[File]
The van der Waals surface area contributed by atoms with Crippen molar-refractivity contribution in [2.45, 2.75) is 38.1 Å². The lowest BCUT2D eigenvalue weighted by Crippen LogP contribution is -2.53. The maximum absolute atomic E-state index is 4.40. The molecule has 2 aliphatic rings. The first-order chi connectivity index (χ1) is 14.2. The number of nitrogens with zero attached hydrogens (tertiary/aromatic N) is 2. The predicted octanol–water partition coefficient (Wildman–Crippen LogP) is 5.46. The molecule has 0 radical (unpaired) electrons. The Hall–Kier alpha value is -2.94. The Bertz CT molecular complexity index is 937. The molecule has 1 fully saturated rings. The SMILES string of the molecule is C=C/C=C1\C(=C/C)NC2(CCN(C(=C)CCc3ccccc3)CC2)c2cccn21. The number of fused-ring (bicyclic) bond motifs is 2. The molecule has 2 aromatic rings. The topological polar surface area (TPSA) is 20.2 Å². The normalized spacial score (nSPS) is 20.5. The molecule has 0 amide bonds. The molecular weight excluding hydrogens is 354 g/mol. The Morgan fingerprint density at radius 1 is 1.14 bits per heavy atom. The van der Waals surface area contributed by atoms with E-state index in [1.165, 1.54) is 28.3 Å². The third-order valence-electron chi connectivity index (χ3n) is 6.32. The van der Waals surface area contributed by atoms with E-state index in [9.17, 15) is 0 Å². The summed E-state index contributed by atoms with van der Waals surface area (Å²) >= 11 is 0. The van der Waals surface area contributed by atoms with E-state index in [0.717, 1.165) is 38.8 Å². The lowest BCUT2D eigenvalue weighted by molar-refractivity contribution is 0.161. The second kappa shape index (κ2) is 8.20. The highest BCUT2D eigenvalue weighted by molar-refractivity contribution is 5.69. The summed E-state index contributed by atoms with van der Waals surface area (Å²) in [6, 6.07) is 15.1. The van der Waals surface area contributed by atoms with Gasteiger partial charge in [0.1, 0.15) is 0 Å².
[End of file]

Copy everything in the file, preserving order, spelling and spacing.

The van der Waals surface area contributed by atoms with Crippen molar-refractivity contribution in [2.45, 2.75) is 38.1 Å². The lowest BCUT2D eigenvalue weighted by Crippen LogP contribution is -2.53. The maximum absolute atomic E-state index is 4.40. The molecule has 2 aliphatic rings. The first-order chi connectivity index (χ1) is 14.2. The number of nitrogens with zero attached hydrogens (tertiary/aromatic N) is 2. The predicted octanol–water partition coefficient (Wildman–Crippen LogP) is 5.46. The molecule has 0 radical (unpaired) electrons. The Hall–Kier alpha value is -2.94. The Bertz CT molecular complexity index is 937. The molecule has 1 fully saturated rings. The SMILES string of the molecule is C=C/C=C1\C(=C/C)NC2(CCN(C(=C)CCc3ccccc3)CC2)c2cccn21. The number of fused-ring (bicyclic) bond motifs is 2. The molecule has 2 aromatic rings. The topological polar surface area (TPSA) is 20.2 Å². The normalized spacial score (nSPS) is 20.5. The molecule has 0 amide bonds. The molecular weight excluding hydrogens is 354 g/mol. The Morgan fingerprint density at radius 1 is 1.14 bits per heavy atom. The van der Waals surface area contributed by atoms with E-state index in [1.165, 1.54) is 28.3 Å². The third-order valence-electron chi connectivity index (χ3n) is 6.32. The van der Waals surface area contributed by atoms with E-state index in [9.17, 15) is 0 Å². The summed E-state index contributed by atoms with van der Waals surface area (Å²) >= 11 is 0. The van der Waals surface area contributed by atoms with E-state index in [0.717, 1.165) is 38.8 Å². The lowest BCUT2D eigenvalue weighted by molar-refractivity contribution is 0.161. The second kappa shape index (κ2) is 8.20. The highest BCUT2D eigenvalue weighted by molar-refractivity contribution is 5.69. The summed E-state index contributed by atoms with van der Waals surface area (Å²) in [6, 6.07) is 15.1. The van der Waals surface area contributed by atoms with Gasteiger partial charge in [0.1, 0.15) is 0 Å².